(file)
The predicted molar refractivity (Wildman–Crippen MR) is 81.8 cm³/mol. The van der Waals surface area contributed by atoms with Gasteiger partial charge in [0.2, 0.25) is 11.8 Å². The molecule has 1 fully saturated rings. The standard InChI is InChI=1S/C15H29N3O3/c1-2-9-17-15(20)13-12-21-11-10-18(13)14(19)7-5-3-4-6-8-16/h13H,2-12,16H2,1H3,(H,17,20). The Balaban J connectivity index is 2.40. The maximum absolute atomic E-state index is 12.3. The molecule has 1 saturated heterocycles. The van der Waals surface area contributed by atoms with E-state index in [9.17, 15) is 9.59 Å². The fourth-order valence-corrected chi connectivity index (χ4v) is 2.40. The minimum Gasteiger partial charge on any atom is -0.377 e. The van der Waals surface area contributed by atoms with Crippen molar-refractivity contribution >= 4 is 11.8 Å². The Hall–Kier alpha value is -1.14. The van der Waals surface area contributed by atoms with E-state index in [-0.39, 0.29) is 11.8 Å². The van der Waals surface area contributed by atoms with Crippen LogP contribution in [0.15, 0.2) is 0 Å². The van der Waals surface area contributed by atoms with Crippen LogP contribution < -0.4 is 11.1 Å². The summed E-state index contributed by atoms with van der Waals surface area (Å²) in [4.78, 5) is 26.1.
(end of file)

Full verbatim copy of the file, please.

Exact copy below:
The predicted molar refractivity (Wildman–Crippen MR) is 81.8 cm³/mol. The van der Waals surface area contributed by atoms with Gasteiger partial charge in [0.2, 0.25) is 11.8 Å². The molecule has 1 fully saturated rings. The standard InChI is InChI=1S/C15H29N3O3/c1-2-9-17-15(20)13-12-21-11-10-18(13)14(19)7-5-3-4-6-8-16/h13H,2-12,16H2,1H3,(H,17,20). The Balaban J connectivity index is 2.40. The maximum absolute atomic E-state index is 12.3. The molecule has 1 saturated heterocycles. The van der Waals surface area contributed by atoms with E-state index in [9.17, 15) is 9.59 Å². The fourth-order valence-corrected chi connectivity index (χ4v) is 2.40. The minimum Gasteiger partial charge on any atom is -0.377 e. The van der Waals surface area contributed by atoms with Crippen molar-refractivity contribution >= 4 is 11.8 Å². The Hall–Kier alpha value is -1.14. The van der Waals surface area contributed by atoms with E-state index in [-0.39, 0.29) is 11.8 Å². The van der Waals surface area contributed by atoms with Crippen LogP contribution in [0.15, 0.2) is 0 Å². The van der Waals surface area contributed by atoms with Crippen LogP contribution < -0.4 is 11.1 Å². The summed E-state index contributed by atoms with van der Waals surface area (Å²) in [4.78, 5) is 26.1.